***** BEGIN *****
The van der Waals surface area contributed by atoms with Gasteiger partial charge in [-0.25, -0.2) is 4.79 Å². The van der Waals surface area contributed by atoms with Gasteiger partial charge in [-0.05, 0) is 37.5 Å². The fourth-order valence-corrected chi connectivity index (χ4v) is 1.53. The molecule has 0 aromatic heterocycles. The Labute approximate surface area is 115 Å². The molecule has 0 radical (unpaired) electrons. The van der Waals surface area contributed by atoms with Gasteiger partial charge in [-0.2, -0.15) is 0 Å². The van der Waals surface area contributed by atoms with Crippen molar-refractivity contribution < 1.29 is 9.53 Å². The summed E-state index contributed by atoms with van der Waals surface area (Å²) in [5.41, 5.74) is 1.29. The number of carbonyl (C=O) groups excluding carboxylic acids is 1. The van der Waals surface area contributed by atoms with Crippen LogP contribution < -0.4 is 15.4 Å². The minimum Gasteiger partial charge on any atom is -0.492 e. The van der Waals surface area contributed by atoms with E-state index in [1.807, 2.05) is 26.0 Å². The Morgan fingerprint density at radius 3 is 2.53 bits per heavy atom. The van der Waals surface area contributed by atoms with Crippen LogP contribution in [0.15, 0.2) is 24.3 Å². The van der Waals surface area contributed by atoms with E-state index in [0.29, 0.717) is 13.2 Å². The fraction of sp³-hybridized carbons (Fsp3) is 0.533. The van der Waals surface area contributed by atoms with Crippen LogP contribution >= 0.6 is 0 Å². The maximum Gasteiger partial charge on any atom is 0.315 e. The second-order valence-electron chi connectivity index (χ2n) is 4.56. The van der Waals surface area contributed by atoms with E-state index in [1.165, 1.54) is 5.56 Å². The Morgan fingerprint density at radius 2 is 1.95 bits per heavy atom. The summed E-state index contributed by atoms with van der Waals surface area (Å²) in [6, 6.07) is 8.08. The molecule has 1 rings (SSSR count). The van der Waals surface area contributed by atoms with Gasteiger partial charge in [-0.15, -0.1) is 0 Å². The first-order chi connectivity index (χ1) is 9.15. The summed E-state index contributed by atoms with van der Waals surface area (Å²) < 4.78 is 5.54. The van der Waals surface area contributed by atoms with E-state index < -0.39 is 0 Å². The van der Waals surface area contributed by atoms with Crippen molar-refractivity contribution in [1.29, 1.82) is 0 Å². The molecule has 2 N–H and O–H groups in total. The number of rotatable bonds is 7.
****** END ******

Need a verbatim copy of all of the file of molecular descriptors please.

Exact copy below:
The van der Waals surface area contributed by atoms with Gasteiger partial charge in [-0.25, -0.2) is 4.79 Å². The van der Waals surface area contributed by atoms with Gasteiger partial charge in [-0.05, 0) is 37.5 Å². The fourth-order valence-corrected chi connectivity index (χ4v) is 1.53. The molecule has 0 aromatic heterocycles. The Labute approximate surface area is 115 Å². The molecule has 0 radical (unpaired) electrons. The van der Waals surface area contributed by atoms with Gasteiger partial charge in [-0.2, -0.15) is 0 Å². The van der Waals surface area contributed by atoms with Crippen molar-refractivity contribution < 1.29 is 9.53 Å². The summed E-state index contributed by atoms with van der Waals surface area (Å²) in [5.41, 5.74) is 1.29. The number of carbonyl (C=O) groups excluding carboxylic acids is 1. The van der Waals surface area contributed by atoms with Crippen LogP contribution < -0.4 is 15.4 Å². The minimum Gasteiger partial charge on any atom is -0.492 e. The van der Waals surface area contributed by atoms with E-state index in [1.807, 2.05) is 26.0 Å². The Morgan fingerprint density at radius 3 is 2.53 bits per heavy atom. The van der Waals surface area contributed by atoms with Crippen LogP contribution in [0.15, 0.2) is 24.3 Å². The van der Waals surface area contributed by atoms with E-state index in [0.29, 0.717) is 13.2 Å². The fraction of sp³-hybridized carbons (Fsp3) is 0.533. The van der Waals surface area contributed by atoms with Crippen LogP contribution >= 0.6 is 0 Å². The maximum Gasteiger partial charge on any atom is 0.315 e. The second-order valence-electron chi connectivity index (χ2n) is 4.56. The van der Waals surface area contributed by atoms with E-state index in [1.165, 1.54) is 5.56 Å². The Morgan fingerprint density at radius 2 is 1.95 bits per heavy atom. The summed E-state index contributed by atoms with van der Waals surface area (Å²) in [6, 6.07) is 8.08. The molecule has 1 rings (SSSR count). The van der Waals surface area contributed by atoms with Gasteiger partial charge in [-0.15, -0.1) is 0 Å². The first-order chi connectivity index (χ1) is 9.15. The summed E-state index contributed by atoms with van der Waals surface area (Å²) < 4.78 is 5.54. The van der Waals surface area contributed by atoms with E-state index < -0.39 is 0 Å². The van der Waals surface area contributed by atoms with Crippen molar-refractivity contribution in [1.29, 1.82) is 0 Å². The molecule has 2 N–H and O–H groups in total. The number of rotatable bonds is 7.